Saturday, January 7, 2012
Chesapeake Blue by Nora Roberts
I was hoping I'd feel pretty strongly about this book because Nora is so prolific, and I'm hoping that one day I, too, might be so prolific. I wanted to relate to the book and feel that quantity did not trump quality, and I was really hoping that as my first Nora Roberts book I would come away feeling some sort of warmth or understanding. However, it was not to be.
Maybe it's the book. Maybe it's me. Regardless, this is book four of a trilogy. Seth, the successful artist, returns home to the Quinn family, and meets a rich florist, Dru. Together they face down family issues to ... get married and live happily ever after? The book did not actually have the word ROMANCE written on it anywhere, so I was wondering if this was a bit of a literary kind of book or a romance kind of book, and it was a wondering that continued for the entire novel. Actually, I'm still not sure.
The story sort of wended around, dithered for a while, talked to the ghosts for a bit, and finally got down to some hot and heavy action. Thinking more on this, I found the tension to be completely lacking. I also found the style of writing to be very stop/start, like I was reading some one's shorthand notes. It was a lot like how I remember Barbara Cartland's style to be; lots of short declarative sentences with very little flow or rhythm. I found it hard to lose myself into the story as nothing tugged me along. Also, (and this may be a genre thing) I don't understand why the book is called Chesapeake Blue.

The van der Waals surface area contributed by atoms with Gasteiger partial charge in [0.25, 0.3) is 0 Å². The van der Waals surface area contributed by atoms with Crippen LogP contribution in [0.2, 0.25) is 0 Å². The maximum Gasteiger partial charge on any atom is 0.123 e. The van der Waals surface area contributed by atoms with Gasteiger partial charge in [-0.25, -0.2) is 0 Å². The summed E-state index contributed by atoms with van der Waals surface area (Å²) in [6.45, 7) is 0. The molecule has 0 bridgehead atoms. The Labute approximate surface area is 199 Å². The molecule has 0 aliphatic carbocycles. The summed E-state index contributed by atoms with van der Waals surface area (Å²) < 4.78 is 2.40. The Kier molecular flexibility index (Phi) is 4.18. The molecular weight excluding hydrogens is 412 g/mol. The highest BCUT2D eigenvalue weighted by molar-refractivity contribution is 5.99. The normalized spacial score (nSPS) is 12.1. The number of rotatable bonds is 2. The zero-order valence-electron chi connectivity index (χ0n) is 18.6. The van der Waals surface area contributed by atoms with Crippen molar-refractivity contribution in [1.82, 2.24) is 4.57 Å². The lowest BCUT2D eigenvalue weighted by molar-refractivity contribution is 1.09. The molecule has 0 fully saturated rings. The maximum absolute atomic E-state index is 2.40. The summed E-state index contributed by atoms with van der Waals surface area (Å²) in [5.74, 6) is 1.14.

Despite my confusion, it's a popular book. Printed in 2002, it's been reprinted in 2003, 2005 (twice) and 2007 (twice) as far as this copy is concerned. It had things i find eternally fascinating - family, conscious families, communities and intentional community building... but this book just missed it's mark with me. I'll still read more Nora Roberts as I want to explore how she manages her creativity and sales, but I doubt I will remember having read this book by tomorrow.